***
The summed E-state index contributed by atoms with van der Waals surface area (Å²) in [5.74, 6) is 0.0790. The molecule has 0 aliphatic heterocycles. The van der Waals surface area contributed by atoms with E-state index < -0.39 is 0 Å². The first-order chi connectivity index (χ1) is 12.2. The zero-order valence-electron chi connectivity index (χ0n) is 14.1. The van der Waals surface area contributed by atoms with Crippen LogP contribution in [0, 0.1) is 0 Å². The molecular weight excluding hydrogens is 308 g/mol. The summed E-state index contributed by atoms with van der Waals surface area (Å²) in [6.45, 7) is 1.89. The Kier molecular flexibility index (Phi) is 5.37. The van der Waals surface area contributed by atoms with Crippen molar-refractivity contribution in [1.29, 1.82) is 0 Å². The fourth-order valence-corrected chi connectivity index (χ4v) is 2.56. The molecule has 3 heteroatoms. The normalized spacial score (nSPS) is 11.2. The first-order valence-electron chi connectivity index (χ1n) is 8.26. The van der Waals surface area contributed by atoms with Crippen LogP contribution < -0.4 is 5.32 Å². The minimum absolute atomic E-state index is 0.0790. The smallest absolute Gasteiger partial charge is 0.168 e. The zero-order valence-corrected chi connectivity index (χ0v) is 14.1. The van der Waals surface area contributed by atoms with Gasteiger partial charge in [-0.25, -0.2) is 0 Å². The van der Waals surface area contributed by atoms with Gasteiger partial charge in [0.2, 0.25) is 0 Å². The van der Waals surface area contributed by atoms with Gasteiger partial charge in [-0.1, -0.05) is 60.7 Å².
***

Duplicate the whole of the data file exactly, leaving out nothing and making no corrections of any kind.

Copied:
The summed E-state index contributed by atoms with van der Waals surface area (Å²) in [5.74, 6) is 0.0790. The molecule has 0 aliphatic heterocycles. The van der Waals surface area contributed by atoms with E-state index < -0.39 is 0 Å². The first-order chi connectivity index (χ1) is 12.2. The zero-order valence-electron chi connectivity index (χ0n) is 14.1. The van der Waals surface area contributed by atoms with Crippen LogP contribution in [0, 0.1) is 0 Å². The molecular weight excluding hydrogens is 308 g/mol. The summed E-state index contributed by atoms with van der Waals surface area (Å²) in [6.45, 7) is 1.89. The Kier molecular flexibility index (Phi) is 5.37. The van der Waals surface area contributed by atoms with Crippen molar-refractivity contribution in [1.29, 1.82) is 0 Å². The fourth-order valence-corrected chi connectivity index (χ4v) is 2.56. The molecule has 3 heteroatoms. The normalized spacial score (nSPS) is 11.2. The first-order valence-electron chi connectivity index (χ1n) is 8.26. The van der Waals surface area contributed by atoms with Crippen LogP contribution < -0.4 is 5.32 Å². The minimum absolute atomic E-state index is 0.0790. The smallest absolute Gasteiger partial charge is 0.168 e. The zero-order valence-corrected chi connectivity index (χ0v) is 14.1. The van der Waals surface area contributed by atoms with Gasteiger partial charge in [-0.25, -0.2) is 0 Å². The van der Waals surface area contributed by atoms with Gasteiger partial charge in [0.2, 0.25) is 0 Å². The van der Waals surface area contributed by atoms with Gasteiger partial charge in [-0.1, -0.05) is 60.7 Å².